Further Afield

If you do take a hire car, you’ll be able to find some wonderful scenery and sea coast within 40 minutes drive of Hobart. That means your accommodation options in towns like Kingston, New Norfolk, Brighton, Huonville, Franklin, Sorrel, Lauderdale and Richmond should all be on your radar if you don’t mind a short and scenic drive to town.

Consider Alternatives

Holiday homes at providers like Stayz Tasmania and AirBnB are also good options if you are travelling with friends or family.  Whole-house rates can work out quite reasonable if there’s a gang of you.  For singles and couple, consider staying with a Tasmania household in a private room or granny flat.  That way, you’ll meet some Tasmanian hospitality and local tips on where to eat, drink and shop.

Stay on Your Boat (or a friend’s)

Plenty of people sleep on board their boats at the MyState Australian Wooden Festival and the social atmosphere over the weekend is a prime reason that 500+ boat owners attend every event.  You’ll find good facilities, with showers, waste disposal and toilets on the waterfront available to boat crew.  There are dozens of options for great Tassie food and drink on the festival site and we even provide a bespoke delivery service to your boat when you need to top up supplies of food or grog.

AWBF Vice Chairman Peter Higgs has provided the following list of budget suggestions:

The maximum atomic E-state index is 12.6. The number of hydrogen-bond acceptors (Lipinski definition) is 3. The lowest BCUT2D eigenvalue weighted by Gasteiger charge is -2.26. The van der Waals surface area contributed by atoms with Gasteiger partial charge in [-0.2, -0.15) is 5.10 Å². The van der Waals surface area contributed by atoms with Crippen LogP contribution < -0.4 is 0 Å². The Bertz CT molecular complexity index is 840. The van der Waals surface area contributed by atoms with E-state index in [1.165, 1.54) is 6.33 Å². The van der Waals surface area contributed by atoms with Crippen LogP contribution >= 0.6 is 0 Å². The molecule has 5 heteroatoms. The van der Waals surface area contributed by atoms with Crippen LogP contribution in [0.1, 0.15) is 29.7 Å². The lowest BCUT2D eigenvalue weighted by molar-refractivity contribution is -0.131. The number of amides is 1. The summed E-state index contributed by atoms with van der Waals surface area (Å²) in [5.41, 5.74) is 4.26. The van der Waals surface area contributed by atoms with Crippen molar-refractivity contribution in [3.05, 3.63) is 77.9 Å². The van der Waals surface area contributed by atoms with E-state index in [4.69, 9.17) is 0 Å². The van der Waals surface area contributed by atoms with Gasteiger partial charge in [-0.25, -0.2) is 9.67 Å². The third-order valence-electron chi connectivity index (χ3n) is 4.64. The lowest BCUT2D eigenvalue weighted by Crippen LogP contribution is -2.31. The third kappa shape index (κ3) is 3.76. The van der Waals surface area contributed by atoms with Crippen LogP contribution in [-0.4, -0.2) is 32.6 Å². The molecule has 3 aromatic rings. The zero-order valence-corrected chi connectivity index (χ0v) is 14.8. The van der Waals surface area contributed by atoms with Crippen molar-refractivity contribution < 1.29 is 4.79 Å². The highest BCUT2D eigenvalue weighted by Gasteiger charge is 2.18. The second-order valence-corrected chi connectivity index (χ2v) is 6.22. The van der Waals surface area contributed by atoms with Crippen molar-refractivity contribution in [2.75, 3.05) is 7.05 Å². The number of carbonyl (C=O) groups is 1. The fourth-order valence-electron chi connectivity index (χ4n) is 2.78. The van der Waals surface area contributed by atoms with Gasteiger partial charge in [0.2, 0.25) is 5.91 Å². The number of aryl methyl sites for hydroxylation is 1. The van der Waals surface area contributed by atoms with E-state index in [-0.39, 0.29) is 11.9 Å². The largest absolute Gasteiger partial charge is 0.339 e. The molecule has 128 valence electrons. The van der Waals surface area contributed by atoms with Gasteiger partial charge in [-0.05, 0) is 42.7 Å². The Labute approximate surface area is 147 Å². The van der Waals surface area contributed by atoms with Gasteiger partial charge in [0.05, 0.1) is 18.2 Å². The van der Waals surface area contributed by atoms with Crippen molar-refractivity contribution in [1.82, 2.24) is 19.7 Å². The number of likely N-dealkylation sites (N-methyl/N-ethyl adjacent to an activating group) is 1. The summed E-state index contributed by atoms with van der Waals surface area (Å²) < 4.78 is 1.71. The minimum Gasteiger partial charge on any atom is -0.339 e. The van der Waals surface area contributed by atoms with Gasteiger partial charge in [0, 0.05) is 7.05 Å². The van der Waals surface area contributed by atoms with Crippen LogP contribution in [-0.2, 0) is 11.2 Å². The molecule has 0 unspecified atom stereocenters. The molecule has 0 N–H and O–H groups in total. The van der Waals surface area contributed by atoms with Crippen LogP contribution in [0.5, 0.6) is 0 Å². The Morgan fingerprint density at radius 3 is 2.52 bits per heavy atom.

Potential Accommodation during the AWBF 2017

The following is a list of potential low cost accommodation close to Hobart. The furthest out of Hobart on this list is Dysart which is a 45 minute drive to the AWBF site in Hobart. The remainder range between 15 and 30 minutes drive to the AWBF site in Hobart. This list is not a guarantee of accommodation but a list for people attending the AWBF to make and book their own accommodation.

  1. The Lea http://www.thelea.com.au/
  2. The Orana Girl Guides Campsite at Lauderdale. https://www.guidestas.org.au/GG/Campsites/Orana/GG/Campsites/OranaCamp.aspx?hkey=43af4fe7-7f2d-4780-98b9-dbf730ecccd6
  3. TasTAFE Clarence Campus, http://www.tastafe.tas.edu.au/campuses/clarence-campus/
  4. Riverfront Motel Hobart, http://riverfronthobart.com/
  5. Hobart Cabins and Cottages Goodwood, http://hobartcabinscottages.com.au/
  6. Hobart Showgrounds Camping, http://www.carcom.au/entity/hobart-showground-camping-area/tas
  7. Big4 Caravan Park East Derwent Highway Risdon Park https://www.big4.com.au/caravan-parks/tas/hobart-surrounds/discovery-parks-hobart
  8. Barilla Holiday Park http://www.caravanparkstasmania.com/barilla-holiday-park.htm
  9. Richmond Caravan and Cabin Park http://www.caravanparkstasmania.com/richmond-cabin-tourist-park.htm
  10. Mornington Discovery Caravan and Cabin Park. http://www.caravanparkstasmania.com/discovery-holiday-park-mornington.htm
  11. Seven Mile Beach Cabin Park, http://www.caravanparkstasmania.com/seven-mile-beach-caravan-park.htm
  12. Hobart Airport Big 4 Park, http://www.caravanparkstasmania.com/hobart-airport-caravan-park.htm
  13. New Norfolk Caravan Park, http://www.caravanparkstasmania.com/caravan-park-new-norfolk.htm
  14. Heimat Chalets and Camping New Norfolk, http://www.caravanparkstasmania.com/heimat-chalets-new-norfolk.htm
  15. Dysart Caravan Park, http://www.caravanparkstasmania.com/woodfield-dysart-caravan-park.htm

La Chaloupe – The Mystery of a Lost Boat

A single phone call in Southern Tasmania started a remarkable restoration project, but it took a social visit to the MyState Australian Wooden Boat Festival in 2015 to complete the riddle: Where did the little boat La Chaloupe come from? What did the enigmatic number ’16 6 64’ carved in her transom mean? (…) Continue reading “La Chaloupe – The Mystery of a Lost Boat”